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But when Stevie meets Alan—frustrating and ...
But when Stevie meets Alan—frustrating and fascinating and so-different-from-everyone-she-knows Alan—and she starts helping out at the bird rehab center, things begin to look different. Even the tutoring and the ridiculous outfits Aunt Mindy’s forcing her into might not be so bad. Not that Stevie would say it out loud. She can’t. Because how can anything be good if it doesn’t include Mom?
Flyaway is so good I read it in one sitting. I had intended to set it aside for later, but I read the first sentence, and then the next, and by then it was too late; I was hooked!"—Han Nolan, National Book Award winner
"Fans of Ellen Hopkins and Jay Asher: Prepare to fall in love with debut novelist Helen Landalf. Filled with bighearted love and gritty realism, Flyaway rings with bittersweet truth."—Justina Chen, author of North of Beautiful "For teens who want a realistic story but not the heft and extreme grittiness of Ellen Hopkins."—Kirkus
Just when I’m starting to think she might be dead or something, the phone rings. I lunge for it, banging my shin on the coffee table and sending Mom’s ashtray tumbling to the floor. Ashes scatter on the burnt-orange carpet.
“Mom?” I say again.
“Hello, there.” It’s a man’s voice, low and fakey-smooth. At first I’m scared it’s Drake. Then he says, “I’m calling from Rainier Collection Services. Is this Ms. J. Calhoun?”
I put on my politest voice. “Sorry, you must have the wrong number.” Then I set the receiver down with a click and remind myself for the zillionth time not to answer without checking the caller ID. Sinking onto the couch, I study the new bruise on my shin, just above the ankle bracelet Mom made me for my birthday last year. I don’t know what I’m getting myself so worked up for. Mom has had to work late plenty of times.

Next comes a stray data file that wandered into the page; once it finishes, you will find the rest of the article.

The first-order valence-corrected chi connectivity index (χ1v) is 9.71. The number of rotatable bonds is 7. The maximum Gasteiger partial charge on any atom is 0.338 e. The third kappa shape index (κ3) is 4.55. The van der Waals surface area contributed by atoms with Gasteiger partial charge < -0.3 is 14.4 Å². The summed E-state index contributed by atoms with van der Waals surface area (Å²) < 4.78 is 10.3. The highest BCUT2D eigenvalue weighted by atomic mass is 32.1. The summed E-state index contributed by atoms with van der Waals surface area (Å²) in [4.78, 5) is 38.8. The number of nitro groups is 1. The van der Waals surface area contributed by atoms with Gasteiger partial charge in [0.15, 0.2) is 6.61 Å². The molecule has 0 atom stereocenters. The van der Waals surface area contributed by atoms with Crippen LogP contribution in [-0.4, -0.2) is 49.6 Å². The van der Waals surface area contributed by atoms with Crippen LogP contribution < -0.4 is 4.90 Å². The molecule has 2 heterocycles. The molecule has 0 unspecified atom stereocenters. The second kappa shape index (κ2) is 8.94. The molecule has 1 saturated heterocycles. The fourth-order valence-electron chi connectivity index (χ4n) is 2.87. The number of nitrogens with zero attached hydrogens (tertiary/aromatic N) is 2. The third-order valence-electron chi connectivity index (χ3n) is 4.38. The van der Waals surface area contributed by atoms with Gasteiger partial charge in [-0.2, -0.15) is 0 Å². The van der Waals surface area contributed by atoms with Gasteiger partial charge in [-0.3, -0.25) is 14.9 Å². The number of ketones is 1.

I close my eyes and listen. It’s almost eleven, and the only sounds are the thunk our kitchen clock makes and the swoosh of cars hydroplaning through the lake-size puddle in the street outside. I keep waiting for one of those cars to stop and Mom to come swooping into the apartment with her jasmine-and-cigarette smell and her “Hey, honey pie, you still awake?” and her big, husky laugh. But the cars just roll on by.
I’m kind of wishing the Professor would call, take my mind off Mom. A couple of weeks ago he called while Mom was at work, and we argued for like an hour about whether other people really exist or we just make them up in our heads. He thinks we create the whole world in our minds. I say that’s a load of crap, because why would we create a bunch of wars and pollution? He may be the smartest kid at Ballard High, but that doesn’t mean he’s right about everything. It’s probably too late for him to call tonight, though. He’s got school tomorrow.
The quiet in the apartment is starting to creep me out, so I fish the remote from between the couch cushions and turn on the TV. A Family Guy rerun is on the only channel we get, and I’ve seen it like fifty million times. Characters from another show float across the screen like ghosts. I turn it off.
Thunk, says the kitchen clock.
The phone rings again, and this time I remember to check the caller ID. Calhoun, M. Mom’s sister, Mindy. Miss Perfect. Like her house, for example. Perfect white couch, perfect polished wood floor, perfect matching wine glasses. She acts like just because we live in an apartment, we’re a couple of lowlifes. No way am I picking up for her.
When the phone stops ringing, I punch in the number for Mom’s work.
Her boss answers, but I can hardly hear him over the voices and loud music in the background. Wednesday is No-Cover Night at the club; the place is probably packed.
“Hi, Alex. It’s me again.”
“Hey, Stevie-girl. I already told you, your mom’s off tonight.”
“I thought she might—”
“Sorry, haven’t seen her since yesterday morning.” He clicks his tongue. “What’s she doing, leaving you all alone like that?”
I force a laugh. “Hey, I’m fifteen, remember? I can take care of myself.”
“Still, that’s awful young for—”
“Oh, here she is right now. Hi, Mom!” I call toward the front door.
“Let me talk—”
I hang up before he can finish.
Thunk, says the clock.
There is one other place Mom could be. When I grit my teeth and press the button on the caller ID a couple of times, sure enough, the name comes up: Uttley, Drake.